The National Hockey League has become an important part of sports culture worldwide, especially within North America. Hockey has seen a boom in popularity around the country with the introduction of more indoor ice rinks. Warmer states can now compete in the NHL, along with places where the sport is considered native. College campuses have played a big role in making hockey more popular in the U.S., not to mention the influence of modern media and TV coverage. It’s no wonder why more are invested in NHL money lines and spreads than ever before. Follow the link for more information and accurate predictions.
Meanwhile, these are the five most impressive and monumental rookie seasons in NHL history, at least from this view:
Teemu Selanne 1992-93
Teemu Selanne played for the Winnipeg Jets and earned the nickname “Finnish Flash” during his 1992-93 rookie season. Scoring 76 goals that season, it is definitely one of the reasons why Selanne went on to become a member of the Hockey Hall of Fame.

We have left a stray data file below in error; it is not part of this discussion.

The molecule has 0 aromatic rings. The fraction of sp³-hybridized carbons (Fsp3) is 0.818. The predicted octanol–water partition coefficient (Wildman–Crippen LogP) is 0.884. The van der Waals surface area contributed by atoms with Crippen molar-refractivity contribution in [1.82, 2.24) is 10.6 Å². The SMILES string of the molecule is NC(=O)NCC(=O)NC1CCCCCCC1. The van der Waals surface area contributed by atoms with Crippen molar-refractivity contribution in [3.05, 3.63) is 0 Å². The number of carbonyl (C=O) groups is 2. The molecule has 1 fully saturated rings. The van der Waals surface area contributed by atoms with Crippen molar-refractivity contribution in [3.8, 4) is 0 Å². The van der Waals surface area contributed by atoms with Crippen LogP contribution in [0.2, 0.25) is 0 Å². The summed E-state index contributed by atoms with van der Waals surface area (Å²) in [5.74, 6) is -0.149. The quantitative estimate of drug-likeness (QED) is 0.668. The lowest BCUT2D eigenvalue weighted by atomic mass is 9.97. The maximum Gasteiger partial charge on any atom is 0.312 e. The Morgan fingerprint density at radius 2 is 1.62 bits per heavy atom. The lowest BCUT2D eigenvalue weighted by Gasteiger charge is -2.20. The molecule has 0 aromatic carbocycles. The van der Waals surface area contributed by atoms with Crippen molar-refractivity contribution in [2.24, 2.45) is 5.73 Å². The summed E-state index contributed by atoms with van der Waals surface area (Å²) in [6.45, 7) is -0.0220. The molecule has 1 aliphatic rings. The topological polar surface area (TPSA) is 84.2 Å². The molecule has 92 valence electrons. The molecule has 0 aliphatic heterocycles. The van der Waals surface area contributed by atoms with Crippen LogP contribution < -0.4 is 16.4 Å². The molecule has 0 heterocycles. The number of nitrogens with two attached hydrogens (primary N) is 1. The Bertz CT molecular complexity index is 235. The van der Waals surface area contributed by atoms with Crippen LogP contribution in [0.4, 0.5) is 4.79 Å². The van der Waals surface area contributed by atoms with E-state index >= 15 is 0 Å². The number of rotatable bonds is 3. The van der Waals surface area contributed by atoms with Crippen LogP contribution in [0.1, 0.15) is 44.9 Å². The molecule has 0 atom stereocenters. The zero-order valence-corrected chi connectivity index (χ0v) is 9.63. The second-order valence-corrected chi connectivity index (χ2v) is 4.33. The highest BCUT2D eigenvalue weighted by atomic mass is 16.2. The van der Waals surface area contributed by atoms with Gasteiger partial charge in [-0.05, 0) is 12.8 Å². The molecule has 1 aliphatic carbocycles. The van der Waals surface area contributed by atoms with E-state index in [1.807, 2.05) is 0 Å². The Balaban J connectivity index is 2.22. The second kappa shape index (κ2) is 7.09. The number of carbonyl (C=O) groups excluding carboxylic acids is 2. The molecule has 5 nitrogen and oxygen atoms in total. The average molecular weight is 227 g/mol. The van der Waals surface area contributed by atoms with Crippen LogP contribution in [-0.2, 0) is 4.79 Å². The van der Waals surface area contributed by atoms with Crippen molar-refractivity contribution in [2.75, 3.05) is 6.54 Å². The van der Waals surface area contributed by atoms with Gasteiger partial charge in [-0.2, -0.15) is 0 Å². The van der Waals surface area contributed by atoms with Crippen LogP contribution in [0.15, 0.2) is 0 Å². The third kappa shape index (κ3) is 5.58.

If only that one year with the Avs had gone better…
Terry Sawchuk 1950-51
Another momentous rookie performance comes from Terry Sawchuk, who earned his title as one of the greatest goaltenders ever. Playing with the Detroit Red Wings, Sawchuk has been recognized in the Hall of Fame and is known as one of the NHL’s “Original Six” that made hockey what it is today.
Sawchuk’s record his rookie season with the Wings: 43-13-13.
Mike Bossy 1977-78
Mike Bossy was used as a secret weapon by the New York Islanders during his rookie season, as he scored an amazing 53 goals. The “sniper” player had already broken several hockey records during his early career as a junior. It was his impressive performance as a rookie that entered him into the New York Islanders dynasty team, as he kept several hockey records until 1993.
Alexander Ovechkin 2005-06
Alexander Ovechkin scored a mammoth 52 goals for the Washington Capitals as a rookie. Ovechkin is still considered one of the most electric players that the NHL has ever seen. Currently at 740 goals, Ovechkin has a real shot at breaking Wayne Gretzky’s all-time record of 892.
Ken Dryden 1971-72
Known as a member of the “underdog Original Six”, Dryden set records for the Montreal Canadiens, with a 39-8-15 record, and .930 saves percentage. The Calder Trophy was earned at the end of his rookie season, and Dryden remains the last Canadien to have that title. Challenging opponents and setting the record straight for the Canadiens, Dryden was an impressive gain within the NHL and saw several leaderboard improvements that season for the Canadiens.